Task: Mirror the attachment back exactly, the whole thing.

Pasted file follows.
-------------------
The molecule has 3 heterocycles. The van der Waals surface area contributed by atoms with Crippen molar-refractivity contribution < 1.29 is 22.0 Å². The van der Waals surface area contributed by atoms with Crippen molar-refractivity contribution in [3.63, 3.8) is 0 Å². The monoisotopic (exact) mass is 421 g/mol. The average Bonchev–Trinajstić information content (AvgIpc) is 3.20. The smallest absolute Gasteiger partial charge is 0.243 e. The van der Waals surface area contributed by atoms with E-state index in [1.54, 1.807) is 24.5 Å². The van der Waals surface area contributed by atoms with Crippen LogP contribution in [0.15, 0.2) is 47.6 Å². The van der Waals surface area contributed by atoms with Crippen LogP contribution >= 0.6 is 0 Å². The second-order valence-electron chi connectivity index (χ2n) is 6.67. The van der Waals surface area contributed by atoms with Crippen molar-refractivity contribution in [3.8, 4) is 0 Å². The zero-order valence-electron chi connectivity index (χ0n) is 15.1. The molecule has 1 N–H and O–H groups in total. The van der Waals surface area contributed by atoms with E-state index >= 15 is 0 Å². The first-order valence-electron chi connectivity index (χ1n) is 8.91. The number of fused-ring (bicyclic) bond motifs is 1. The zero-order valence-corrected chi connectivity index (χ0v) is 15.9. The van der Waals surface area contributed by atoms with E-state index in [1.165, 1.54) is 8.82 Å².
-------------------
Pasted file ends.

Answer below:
The molecule has 3 heterocycles. The van der Waals surface area contributed by atoms with Crippen molar-refractivity contribution < 1.29 is 22.0 Å². The van der Waals surface area contributed by atoms with Crippen molar-refractivity contribution in [3.63, 3.8) is 0 Å². The monoisotopic (exact) mass is 421 g/mol. The average Bonchev–Trinajstić information content (AvgIpc) is 3.20. The smallest absolute Gasteiger partial charge is 0.243 e. The van der Waals surface area contributed by atoms with E-state index in [1.54, 1.807) is 24.5 Å². The van der Waals surface area contributed by atoms with Crippen LogP contribution in [0.15, 0.2) is 47.6 Å². The van der Waals surface area contributed by atoms with Crippen LogP contribution >= 0.6 is 0 Å². The second-order valence-electron chi connectivity index (χ2n) is 6.67. The van der Waals surface area contributed by atoms with Crippen molar-refractivity contribution in [3.8, 4) is 0 Å². The zero-order valence-electron chi connectivity index (χ0n) is 15.1. The molecule has 1 N–H and O–H groups in total. The van der Waals surface area contributed by atoms with E-state index >= 15 is 0 Å². The first-order valence-electron chi connectivity index (χ1n) is 8.91. The number of fused-ring (bicyclic) bond motifs is 1. The zero-order valence-corrected chi connectivity index (χ0v) is 15.9. The van der Waals surface area contributed by atoms with E-state index in [1.165, 1.54) is 8.82 Å².